From the genius of funnyman Bob Fenster, who brought you Duh!, They Did What!?, and Well, Duh!, comes ather in real-life idiocy. The Duh Awards hors the intellectually challenged and utterly inept. From historical explorers to politicians to celebrities to everyday people, one is spared from lampoon. Ever tice there seems to be an award show for just about everything? And that everyone who wins is rich, beautiful, and brilliant? Good-looking, intelligent winners are everywhere. The Duh Awards is for the rest of us. These awards are handed out to the t-so-smart, the underworked, the overpaid, the wacky, the weird, and the downright stupid. And it's about time! Chapters include such ridiculousness as: Boss of the Year and Other Slave Driver Awards; Champion Scoffers, Scorners, Insulters, and Other All-Star Wise Guys; and Only in Hollywood-The Anti-Oscars. Here are just a excerpts from this hilarious book: The Kw-a-Little, Talk-a-Lot Society presents the Anti-Expert Awards: In 1931 President Herbert Hoover somehow missed the impact of the Great Depression when he offered this solution: If someone could get off a good joke every ten days, I think our troubles would be over. Winning Mind Games: All-Star Shockers, Psych-Outs, and Gross Champs: During the halftime show of the 2004 Super Bowl, singer Justin Timberlake removed part of singer Janet Jackson's shirt to reveal one of her star breasts on national TV. This upset viewers who had tuned in to watch rapper Nelly grab his crotch. The Spin Awards for Fooling Most of the People Eugh of the Time: In 2003 Secretary of Defense Donald Rumsfeld told the press: As we kw, there are kwn kwns; there are things we kw we kw. We also kw there are kwn unkwns; that is to say we kw there are some things we do t kw. But there are also unkwn unkwns--the ones we don't kw we don't kw. The Duh Awards celebrates the moments that some would rather we forget.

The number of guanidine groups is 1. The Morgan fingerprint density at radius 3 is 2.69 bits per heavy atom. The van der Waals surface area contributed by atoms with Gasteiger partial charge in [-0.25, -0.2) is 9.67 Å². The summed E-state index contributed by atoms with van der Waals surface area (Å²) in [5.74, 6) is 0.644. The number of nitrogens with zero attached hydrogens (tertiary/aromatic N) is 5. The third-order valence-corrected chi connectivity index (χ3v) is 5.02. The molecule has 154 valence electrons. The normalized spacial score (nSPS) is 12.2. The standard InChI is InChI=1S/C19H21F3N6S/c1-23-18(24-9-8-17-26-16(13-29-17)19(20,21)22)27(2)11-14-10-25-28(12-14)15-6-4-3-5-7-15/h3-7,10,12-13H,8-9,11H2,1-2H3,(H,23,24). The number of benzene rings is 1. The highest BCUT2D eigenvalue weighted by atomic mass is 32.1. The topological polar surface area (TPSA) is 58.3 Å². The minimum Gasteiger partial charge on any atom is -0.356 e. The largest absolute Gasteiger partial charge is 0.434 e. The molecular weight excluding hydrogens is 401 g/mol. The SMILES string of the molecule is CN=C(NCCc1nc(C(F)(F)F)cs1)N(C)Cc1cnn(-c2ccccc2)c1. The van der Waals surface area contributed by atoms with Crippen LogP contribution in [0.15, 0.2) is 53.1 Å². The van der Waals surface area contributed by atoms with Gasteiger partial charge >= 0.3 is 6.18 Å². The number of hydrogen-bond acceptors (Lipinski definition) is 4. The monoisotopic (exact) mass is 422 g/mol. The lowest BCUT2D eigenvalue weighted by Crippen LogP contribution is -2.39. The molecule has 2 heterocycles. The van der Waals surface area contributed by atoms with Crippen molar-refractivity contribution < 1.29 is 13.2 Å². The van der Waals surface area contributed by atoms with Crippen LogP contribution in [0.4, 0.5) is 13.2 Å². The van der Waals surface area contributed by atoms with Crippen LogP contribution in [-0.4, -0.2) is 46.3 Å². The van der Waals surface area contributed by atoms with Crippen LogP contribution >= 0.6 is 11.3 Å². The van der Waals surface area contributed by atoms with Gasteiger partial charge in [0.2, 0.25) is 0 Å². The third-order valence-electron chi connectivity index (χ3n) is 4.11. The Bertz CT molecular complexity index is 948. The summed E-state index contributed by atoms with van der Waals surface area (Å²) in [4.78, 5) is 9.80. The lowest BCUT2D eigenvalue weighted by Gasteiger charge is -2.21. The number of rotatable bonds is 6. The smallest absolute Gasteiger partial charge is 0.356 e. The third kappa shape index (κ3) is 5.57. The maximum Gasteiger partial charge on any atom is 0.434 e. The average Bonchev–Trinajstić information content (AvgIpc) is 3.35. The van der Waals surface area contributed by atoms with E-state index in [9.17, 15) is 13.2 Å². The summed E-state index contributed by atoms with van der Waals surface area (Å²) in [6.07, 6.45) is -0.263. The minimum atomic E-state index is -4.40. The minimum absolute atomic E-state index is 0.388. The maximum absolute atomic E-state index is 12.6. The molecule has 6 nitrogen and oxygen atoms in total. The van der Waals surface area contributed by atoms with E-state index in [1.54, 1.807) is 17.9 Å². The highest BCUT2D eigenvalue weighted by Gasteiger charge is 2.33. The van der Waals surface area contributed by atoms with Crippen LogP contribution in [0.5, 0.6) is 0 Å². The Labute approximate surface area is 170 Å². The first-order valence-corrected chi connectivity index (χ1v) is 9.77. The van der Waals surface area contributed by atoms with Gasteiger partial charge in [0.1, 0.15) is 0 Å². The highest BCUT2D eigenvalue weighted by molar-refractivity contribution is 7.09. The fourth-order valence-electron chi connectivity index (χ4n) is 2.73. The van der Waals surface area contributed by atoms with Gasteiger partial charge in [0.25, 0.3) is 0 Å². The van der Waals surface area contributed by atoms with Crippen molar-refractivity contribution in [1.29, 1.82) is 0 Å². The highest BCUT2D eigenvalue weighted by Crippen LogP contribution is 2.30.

Bob Fenster is the author of Duh! The Stupid History of the Human Race, Twisted, Laugh Off, and They Did What!? as well as three novels, two puzzle books, and one play. His writing has appeared in the Washington Post, the Wall Street Journal, Reader's Digest, and the San Francisco Chronicle. He lives with his wife and three sons in Santa Cruz, Calif., when he's not touring his one-man show, The Stupid History of the Human Race.